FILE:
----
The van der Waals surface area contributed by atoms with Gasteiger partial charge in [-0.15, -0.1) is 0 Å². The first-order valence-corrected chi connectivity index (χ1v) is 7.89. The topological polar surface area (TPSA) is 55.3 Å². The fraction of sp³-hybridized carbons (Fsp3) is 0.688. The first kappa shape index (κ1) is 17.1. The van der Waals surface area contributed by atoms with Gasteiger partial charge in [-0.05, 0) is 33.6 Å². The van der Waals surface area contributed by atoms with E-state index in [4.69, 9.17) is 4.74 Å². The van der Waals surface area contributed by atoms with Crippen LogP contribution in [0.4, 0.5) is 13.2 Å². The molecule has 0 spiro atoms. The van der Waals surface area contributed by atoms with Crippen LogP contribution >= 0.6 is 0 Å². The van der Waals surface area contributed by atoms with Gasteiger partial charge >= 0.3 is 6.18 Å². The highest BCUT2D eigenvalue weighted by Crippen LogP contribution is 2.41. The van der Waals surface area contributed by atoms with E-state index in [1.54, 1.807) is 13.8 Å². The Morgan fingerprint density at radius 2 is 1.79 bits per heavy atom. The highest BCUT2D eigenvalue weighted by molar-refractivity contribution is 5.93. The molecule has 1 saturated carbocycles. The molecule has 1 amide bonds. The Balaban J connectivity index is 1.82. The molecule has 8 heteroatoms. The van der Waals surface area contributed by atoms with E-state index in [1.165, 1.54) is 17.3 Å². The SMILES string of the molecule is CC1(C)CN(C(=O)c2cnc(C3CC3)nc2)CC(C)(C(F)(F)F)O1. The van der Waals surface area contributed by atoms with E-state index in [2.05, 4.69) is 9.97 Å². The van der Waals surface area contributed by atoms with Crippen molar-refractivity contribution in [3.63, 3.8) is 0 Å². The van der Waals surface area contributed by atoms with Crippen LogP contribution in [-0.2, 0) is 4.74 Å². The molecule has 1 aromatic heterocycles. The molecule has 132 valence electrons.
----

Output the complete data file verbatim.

The van der Waals surface area contributed by atoms with Gasteiger partial charge in [-0.15, -0.1) is 0 Å². The first-order valence-corrected chi connectivity index (χ1v) is 7.89. The topological polar surface area (TPSA) is 55.3 Å². The fraction of sp³-hybridized carbons (Fsp3) is 0.688. The first kappa shape index (κ1) is 17.1. The van der Waals surface area contributed by atoms with Gasteiger partial charge in [-0.05, 0) is 33.6 Å². The van der Waals surface area contributed by atoms with E-state index in [4.69, 9.17) is 4.74 Å². The van der Waals surface area contributed by atoms with Crippen LogP contribution in [0.4, 0.5) is 13.2 Å². The molecule has 0 spiro atoms. The van der Waals surface area contributed by atoms with Crippen LogP contribution >= 0.6 is 0 Å². The van der Waals surface area contributed by atoms with Gasteiger partial charge >= 0.3 is 6.18 Å². The highest BCUT2D eigenvalue weighted by Crippen LogP contribution is 2.41. The van der Waals surface area contributed by atoms with E-state index in [1.54, 1.807) is 13.8 Å². The Morgan fingerprint density at radius 2 is 1.79 bits per heavy atom. The highest BCUT2D eigenvalue weighted by molar-refractivity contribution is 5.93. The molecule has 1 saturated carbocycles. The molecule has 1 amide bonds. The Balaban J connectivity index is 1.82. The molecule has 8 heteroatoms. The van der Waals surface area contributed by atoms with E-state index in [1.165, 1.54) is 17.3 Å². The SMILES string of the molecule is CC1(C)CN(C(=O)c2cnc(C3CC3)nc2)CC(C)(C(F)(F)F)O1. The van der Waals surface area contributed by atoms with E-state index in [2.05, 4.69) is 9.97 Å². The van der Waals surface area contributed by atoms with Crippen molar-refractivity contribution in [3.63, 3.8) is 0 Å². The van der Waals surface area contributed by atoms with Crippen LogP contribution in [-0.2, 0) is 4.74 Å². The molecule has 1 aromatic heterocycles. The molecule has 132 valence electrons.